Instructions: Tell students that you are going to do a fun writing activity that reviews the typical steps of an introduction and gets students to consider what separates strong from poor academic writing.
Topic sentence. However; but; as a result. Blah, Blah, Blah. It follows from this. Concluding sentence.
(By Charles Bernstein, from “The Secret of Syntax.”)
Shockingly audacious even today, Tristram Shandy was printed in installments from 1759 to 1769, about two hundred and fifty years ago. Laurence Sterne misuses the stuff novels are made of — the ink, the symbols, the pages, the fly-leafs — to make readers aware of the materiality of the book. Flipping through the novel you will come across a totally black page, front and back. I say totally black, but only the part of the page where the text normally appears is blacked out. The block of ink is framed by normal margins and includes page numbers (33 and 34 in my edition). The motivation for this famous black page is the exclamation “Alas, poor YORICK!”, which appears twice on the previous page.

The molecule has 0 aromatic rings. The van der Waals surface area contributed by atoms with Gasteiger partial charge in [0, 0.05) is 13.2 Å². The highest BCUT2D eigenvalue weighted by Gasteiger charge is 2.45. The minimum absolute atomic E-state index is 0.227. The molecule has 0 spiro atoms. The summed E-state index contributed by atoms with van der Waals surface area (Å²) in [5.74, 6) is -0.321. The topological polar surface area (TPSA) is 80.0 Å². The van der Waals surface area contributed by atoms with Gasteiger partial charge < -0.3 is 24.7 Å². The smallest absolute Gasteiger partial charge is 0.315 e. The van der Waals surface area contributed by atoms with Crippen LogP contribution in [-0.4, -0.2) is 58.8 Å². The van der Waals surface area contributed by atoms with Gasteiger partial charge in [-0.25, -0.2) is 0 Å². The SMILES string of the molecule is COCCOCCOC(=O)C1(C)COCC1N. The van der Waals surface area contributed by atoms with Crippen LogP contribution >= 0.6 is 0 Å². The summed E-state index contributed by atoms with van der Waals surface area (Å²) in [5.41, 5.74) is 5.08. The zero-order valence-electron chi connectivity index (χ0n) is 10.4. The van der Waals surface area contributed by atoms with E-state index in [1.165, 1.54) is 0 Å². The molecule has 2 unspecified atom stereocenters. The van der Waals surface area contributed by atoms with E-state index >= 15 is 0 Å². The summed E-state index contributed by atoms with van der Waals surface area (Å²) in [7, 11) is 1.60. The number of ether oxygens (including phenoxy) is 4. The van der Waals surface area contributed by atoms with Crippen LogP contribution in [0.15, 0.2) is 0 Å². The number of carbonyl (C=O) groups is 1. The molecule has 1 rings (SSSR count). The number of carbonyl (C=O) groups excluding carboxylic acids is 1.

Cervantes’ preface to Don Quixote is a caustic satire of academic writing, just as valid today as it was four hundred and five years ago. Full of delicious irony, Cervantes brags with the deepest humility. He points out the flaws in the book are its qualities.